Causeway was hired by the FCO to work with non-governmental organisations and Bahrain’s National Institution for Human Rights. The company, which has also worked in Moldova, Colombia, Ukraine and Afghanistan, facilitated a number of visits for Bahraini delegations to Belfast to “learn the lessons from Northern Ireland”. But Reprieve’s report has found that Causeway trained groups that have publicly endorsed the executions of anti-government protesters.

What of the other Northern Irish organisation working for the FCO in Bahrain? Between 2013 and 2017, Northern Ireland Overseas Co-operation (NI-CO), which is owned by the government-funded development agency Invest NI, was paid around £1.5m to train Bahrain’s police and prison service and to help establish the kingdom’s state-run torture investigation unit.

‘Difficult message training’

The training NI-CO delivered included instruction on how to tell grieving family members of individuals killed by police in custody that officers accused of involvement in their deaths will not be prosecuted. In January 2016, NI-CO brought Bahraini officers to Belfast, to give them “difficult message training”, including “how prosecutors handle media contacts in difficult cases”, according to Freedom of Information requests cited in Reprieve’s report. NI-CO coordinated a meeting between the Northern Ireland Police Ombudsman and the Bahraini visitors, who expressed specific interest in a case where a Northern Irish police officer was cleared over a shooting.

During a study visit to Belfast in the lead-up to a republican parade, officers from the Police Service of Northern Ireland briefed a Bahraini delegation on community intelligence-gathering and on how to use dogs and water cannon. Just weeks later, Bahraini police located, arrested and tortured Ali al-Singace, a teenage protester who had been in hiding. He was later executed.

Answers needed

In 2017, Human Rights Watch reported that of 138 cases referred to Bahrain's torture investigation unit, only one was successfully prosecuted. United Nations human rights experts have accused the Bahraini monarchy of “a clear pattern of criminalising dissent in Bahrain”.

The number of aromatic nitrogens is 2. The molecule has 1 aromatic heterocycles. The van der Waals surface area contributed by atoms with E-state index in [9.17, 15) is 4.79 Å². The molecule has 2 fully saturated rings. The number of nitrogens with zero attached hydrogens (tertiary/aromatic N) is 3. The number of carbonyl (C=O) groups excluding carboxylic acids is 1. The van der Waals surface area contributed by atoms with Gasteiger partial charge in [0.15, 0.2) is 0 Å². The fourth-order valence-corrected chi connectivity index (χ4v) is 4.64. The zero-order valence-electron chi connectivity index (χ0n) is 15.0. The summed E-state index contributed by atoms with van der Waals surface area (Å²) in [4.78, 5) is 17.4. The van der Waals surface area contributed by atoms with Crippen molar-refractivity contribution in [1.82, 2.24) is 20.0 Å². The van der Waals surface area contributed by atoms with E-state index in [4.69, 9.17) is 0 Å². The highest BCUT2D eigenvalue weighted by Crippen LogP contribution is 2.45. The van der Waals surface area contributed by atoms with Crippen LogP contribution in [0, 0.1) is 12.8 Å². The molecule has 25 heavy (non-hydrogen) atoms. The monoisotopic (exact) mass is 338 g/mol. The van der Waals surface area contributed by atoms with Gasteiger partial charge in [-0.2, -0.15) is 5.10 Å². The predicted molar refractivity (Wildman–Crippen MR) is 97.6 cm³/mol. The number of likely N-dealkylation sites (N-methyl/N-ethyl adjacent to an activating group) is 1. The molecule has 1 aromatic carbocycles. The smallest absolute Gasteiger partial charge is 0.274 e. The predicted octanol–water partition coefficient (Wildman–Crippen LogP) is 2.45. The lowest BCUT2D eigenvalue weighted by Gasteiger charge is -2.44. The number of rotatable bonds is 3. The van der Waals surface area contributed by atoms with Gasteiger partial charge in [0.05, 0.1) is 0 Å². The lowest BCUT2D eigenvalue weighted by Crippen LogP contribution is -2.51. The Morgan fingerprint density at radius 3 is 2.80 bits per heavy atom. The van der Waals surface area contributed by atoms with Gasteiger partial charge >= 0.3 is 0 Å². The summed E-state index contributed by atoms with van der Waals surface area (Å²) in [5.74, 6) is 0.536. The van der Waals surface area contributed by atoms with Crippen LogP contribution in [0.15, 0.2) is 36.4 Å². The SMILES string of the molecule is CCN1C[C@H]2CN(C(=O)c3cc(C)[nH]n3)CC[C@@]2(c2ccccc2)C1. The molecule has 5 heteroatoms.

Reprieve has called for the Northern Irish assembly to establish an inquiry into what the Northern Irish organisations did in Bahrain. “Serious questions remain about the activities of NI-CO and Causeway staff in Bahrain, including whether they were present inside of specific detention facilities at specific times when torture is known to have taken place,” says Reprieve director Maya Foa. “It is crucial that Stormont and the public know precisely what mistakes were made and how they can be avoided in the future.”

The call for an inquiry has been backed by Brice Dickson, a human rights specialist at Queen’s University Belfast and a member of the Northern Ireland Policing Board. "If there is a suspicion that NI-CO and Causeway are propping up a regime that is abusing human rights than there should be an inquiry into that,” Dickson said.

“You don't want to give credibility to these repressive regimes. On the one hand you have to engage if you want to influence them. But whether than justifies spending £1.5m and sending Northern Irish delegations to Bahrain is a different question."

Both NI-CO and Causeway stopped working in Bahrain in 2017.

Selling the peace

NI-CO and Causeway’s work in Bahrain also raises the question of how much the Northern Ireland peace process is being ‘sold’ around the world. Some of those working for NI-CO in Bahrain were senior former police officers and security forces in Northern Ireland.

Causeway employs some of the same unionist politicians that most vociferously opposed the Good Friday Agreement. Jeffrey Donaldson eventually left the Ulster Unionist Party in 2003 because of its support for the agreement, joining the Democratic Unionist Party (DUP).  On its website Causeway says that it works according to the “‘Mitchell Principles of Democracy and Non-Violence’ that were central to the Northern Ireland Peace Process," which they say "could be applied in full or in part to other conflicts”. And yet the DUP boycotted the talks that led to the Good Friday Agreement.